Our contract with the GC states "anticipated start date" because at the time of signing we did not yet have permits nor notice to proceed from the airport so we couldn't put in a firm commencement date. The permits and NTP were received and the actual construction started two months from the "anticipated start date" and five weeks later I receive a $140K PCCO for a start date that was not known when the contract was signed. Their justification is that buried in the GCGR is their Staff Plan which shows starting on the "anticipated start date". The actual work (anticipated) is in the contract only once. Commencement of work is defined as being after permits and NTP are obtained. Is this a legitimate PCCO for lost time I should approve?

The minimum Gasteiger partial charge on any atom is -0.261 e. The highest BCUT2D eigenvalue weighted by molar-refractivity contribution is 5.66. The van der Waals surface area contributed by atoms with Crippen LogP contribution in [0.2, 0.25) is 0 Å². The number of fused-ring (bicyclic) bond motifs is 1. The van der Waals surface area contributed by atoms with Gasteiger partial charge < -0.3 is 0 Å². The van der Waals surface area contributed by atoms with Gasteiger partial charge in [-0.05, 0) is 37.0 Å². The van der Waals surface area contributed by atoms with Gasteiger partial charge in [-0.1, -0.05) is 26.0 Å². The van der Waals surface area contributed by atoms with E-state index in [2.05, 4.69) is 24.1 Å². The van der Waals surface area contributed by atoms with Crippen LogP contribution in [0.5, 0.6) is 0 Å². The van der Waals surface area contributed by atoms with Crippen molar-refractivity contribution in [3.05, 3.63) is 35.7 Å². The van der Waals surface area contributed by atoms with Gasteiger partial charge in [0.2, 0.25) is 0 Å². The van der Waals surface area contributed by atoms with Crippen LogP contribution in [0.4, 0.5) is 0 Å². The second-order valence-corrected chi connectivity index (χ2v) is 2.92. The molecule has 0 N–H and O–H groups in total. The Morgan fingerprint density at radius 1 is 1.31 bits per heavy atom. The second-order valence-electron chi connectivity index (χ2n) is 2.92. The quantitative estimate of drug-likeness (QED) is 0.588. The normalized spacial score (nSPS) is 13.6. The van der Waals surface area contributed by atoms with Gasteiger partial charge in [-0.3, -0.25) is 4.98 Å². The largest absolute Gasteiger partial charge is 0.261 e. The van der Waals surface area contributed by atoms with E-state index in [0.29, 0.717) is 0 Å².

James, Levelset described you as "a contractor in Colorado" but I assume from your question that Principle Global is the construction manager / owners representative on the project and that Principle contracted with the GC. Is that correct?
You are correct
James, It's difficult to provide a definitive answer without having the entire contract to review. However, regarding their staff plan, did the contractor actually have a physical presence on the project site, i.e. jobsite office and jobsite staff? If so, what were they doing for two months while waiting for the permits and notice to proceed from the airport? Since their staffing plan was an estimate, I would ask them to document their actual costs, i.e. payroll, office rental and utilities expense, office supplies, etc.
Who was responsible for obtaining the permits?
Did the contract with the general reference and obligate the GC to comply with the provisions of the your contract with the owner?